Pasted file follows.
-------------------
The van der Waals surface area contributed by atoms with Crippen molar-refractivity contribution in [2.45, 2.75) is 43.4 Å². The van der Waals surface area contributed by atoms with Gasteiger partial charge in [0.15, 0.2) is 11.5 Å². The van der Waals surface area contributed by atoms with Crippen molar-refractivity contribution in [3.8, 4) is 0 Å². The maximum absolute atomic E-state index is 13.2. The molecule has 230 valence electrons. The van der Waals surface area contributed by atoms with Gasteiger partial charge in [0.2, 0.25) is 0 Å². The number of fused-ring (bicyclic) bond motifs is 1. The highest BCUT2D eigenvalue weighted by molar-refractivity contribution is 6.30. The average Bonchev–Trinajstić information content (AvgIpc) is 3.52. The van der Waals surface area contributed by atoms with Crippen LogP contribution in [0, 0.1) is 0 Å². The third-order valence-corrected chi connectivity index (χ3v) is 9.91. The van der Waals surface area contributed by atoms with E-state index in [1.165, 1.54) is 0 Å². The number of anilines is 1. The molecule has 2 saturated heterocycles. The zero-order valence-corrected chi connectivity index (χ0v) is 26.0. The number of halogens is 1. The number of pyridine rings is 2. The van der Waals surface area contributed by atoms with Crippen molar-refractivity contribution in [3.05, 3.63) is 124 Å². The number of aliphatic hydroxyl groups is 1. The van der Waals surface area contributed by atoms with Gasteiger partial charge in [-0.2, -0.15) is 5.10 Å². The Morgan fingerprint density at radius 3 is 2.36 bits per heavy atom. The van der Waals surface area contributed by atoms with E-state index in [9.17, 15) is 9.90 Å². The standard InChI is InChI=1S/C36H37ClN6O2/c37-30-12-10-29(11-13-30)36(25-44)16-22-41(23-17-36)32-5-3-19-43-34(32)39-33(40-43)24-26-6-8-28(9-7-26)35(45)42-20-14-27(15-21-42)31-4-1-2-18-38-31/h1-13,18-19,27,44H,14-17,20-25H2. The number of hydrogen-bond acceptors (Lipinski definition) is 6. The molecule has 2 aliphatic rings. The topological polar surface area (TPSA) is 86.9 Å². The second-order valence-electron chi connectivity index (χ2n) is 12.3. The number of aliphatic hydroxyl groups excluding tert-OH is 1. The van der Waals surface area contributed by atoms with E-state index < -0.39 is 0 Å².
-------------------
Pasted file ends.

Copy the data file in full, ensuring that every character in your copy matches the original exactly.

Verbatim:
The van der Waals surface area contributed by atoms with Crippen molar-refractivity contribution in [2.45, 2.75) is 43.4 Å². The van der Waals surface area contributed by atoms with Gasteiger partial charge in [0.15, 0.2) is 11.5 Å². The van der Waals surface area contributed by atoms with Crippen molar-refractivity contribution in [3.8, 4) is 0 Å². The maximum absolute atomic E-state index is 13.2. The molecule has 230 valence electrons. The van der Waals surface area contributed by atoms with Gasteiger partial charge in [0.2, 0.25) is 0 Å². The number of fused-ring (bicyclic) bond motifs is 1. The highest BCUT2D eigenvalue weighted by molar-refractivity contribution is 6.30. The average Bonchev–Trinajstić information content (AvgIpc) is 3.52. The van der Waals surface area contributed by atoms with Crippen LogP contribution in [0, 0.1) is 0 Å². The third-order valence-corrected chi connectivity index (χ3v) is 9.91. The van der Waals surface area contributed by atoms with E-state index in [1.165, 1.54) is 0 Å². The number of anilines is 1. The molecule has 2 saturated heterocycles. The zero-order valence-corrected chi connectivity index (χ0v) is 26.0. The number of halogens is 1. The number of pyridine rings is 2. The van der Waals surface area contributed by atoms with Crippen molar-refractivity contribution in [3.05, 3.63) is 124 Å². The number of aliphatic hydroxyl groups is 1. The van der Waals surface area contributed by atoms with Gasteiger partial charge in [-0.2, -0.15) is 5.10 Å². The Morgan fingerprint density at radius 3 is 2.36 bits per heavy atom. The van der Waals surface area contributed by atoms with E-state index in [9.17, 15) is 9.90 Å². The standard InChI is InChI=1S/C36H37ClN6O2/c37-30-12-10-29(11-13-30)36(25-44)16-22-41(23-17-36)32-5-3-19-43-34(32)39-33(40-43)24-26-6-8-28(9-7-26)35(45)42-20-14-27(15-21-42)31-4-1-2-18-38-31/h1-13,18-19,27,44H,14-17,20-25H2. The number of hydrogen-bond acceptors (Lipinski definition) is 6. The molecule has 2 aliphatic rings. The topological polar surface area (TPSA) is 86.9 Å². The second-order valence-electron chi connectivity index (χ2n) is 12.3. The number of aliphatic hydroxyl groups excluding tert-OH is 1. The van der Waals surface area contributed by atoms with E-state index < -0.39 is 0 Å².